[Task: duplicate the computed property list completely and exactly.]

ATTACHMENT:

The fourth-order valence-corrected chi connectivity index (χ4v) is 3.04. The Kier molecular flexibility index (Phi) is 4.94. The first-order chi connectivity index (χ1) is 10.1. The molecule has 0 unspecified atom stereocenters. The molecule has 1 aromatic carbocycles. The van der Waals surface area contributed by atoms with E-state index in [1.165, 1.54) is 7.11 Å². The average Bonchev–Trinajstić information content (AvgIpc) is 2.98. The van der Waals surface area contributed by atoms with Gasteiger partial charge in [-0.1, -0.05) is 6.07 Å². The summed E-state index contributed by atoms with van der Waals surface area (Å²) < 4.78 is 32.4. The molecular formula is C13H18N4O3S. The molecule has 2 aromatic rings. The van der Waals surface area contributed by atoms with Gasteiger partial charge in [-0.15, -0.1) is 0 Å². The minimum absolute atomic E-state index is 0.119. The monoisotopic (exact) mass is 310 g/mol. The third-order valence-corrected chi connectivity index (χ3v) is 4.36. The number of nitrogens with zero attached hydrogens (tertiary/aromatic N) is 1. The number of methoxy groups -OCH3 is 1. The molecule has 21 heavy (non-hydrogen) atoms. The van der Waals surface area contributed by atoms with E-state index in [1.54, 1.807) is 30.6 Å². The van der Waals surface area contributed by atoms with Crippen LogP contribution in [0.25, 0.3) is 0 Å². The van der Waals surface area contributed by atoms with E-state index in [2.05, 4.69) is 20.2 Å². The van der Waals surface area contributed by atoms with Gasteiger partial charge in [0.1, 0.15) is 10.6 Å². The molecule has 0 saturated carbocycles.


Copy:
The fourth-order valence-corrected chi connectivity index (χ4v) is 3.04. The Kier molecular flexibility index (Phi) is 4.94. The first-order chi connectivity index (χ1) is 10.1. The molecule has 0 unspecified atom stereocenters. The molecule has 1 aromatic carbocycles. The van der Waals surface area contributed by atoms with E-state index in [1.165, 1.54) is 7.11 Å². The average Bonchev–Trinajstić information content (AvgIpc) is 2.98. The van der Waals surface area contributed by atoms with Gasteiger partial charge in [-0.1, -0.05) is 6.07 Å². The summed E-state index contributed by atoms with van der Waals surface area (Å²) < 4.78 is 32.4. The molecular formula is C13H18N4O3S. The molecule has 2 aromatic rings. The van der Waals surface area contributed by atoms with Gasteiger partial charge in [-0.15, -0.1) is 0 Å². The minimum absolute atomic E-state index is 0.119. The monoisotopic (exact) mass is 310 g/mol. The third-order valence-corrected chi connectivity index (χ3v) is 4.36. The number of nitrogens with zero attached hydrogens (tertiary/aromatic N) is 1. The number of methoxy groups -OCH3 is 1. The molecule has 21 heavy (non-hydrogen) atoms. The van der Waals surface area contributed by atoms with E-state index in [1.54, 1.807) is 30.6 Å². The van der Waals surface area contributed by atoms with Crippen LogP contribution in [0.25, 0.3) is 0 Å². The van der Waals surface area contributed by atoms with E-state index in [2.05, 4.69) is 20.2 Å². The van der Waals surface area contributed by atoms with Gasteiger partial charge in [0.1, 0.15) is 10.6 Å². The molecule has 0 saturated carbocycles.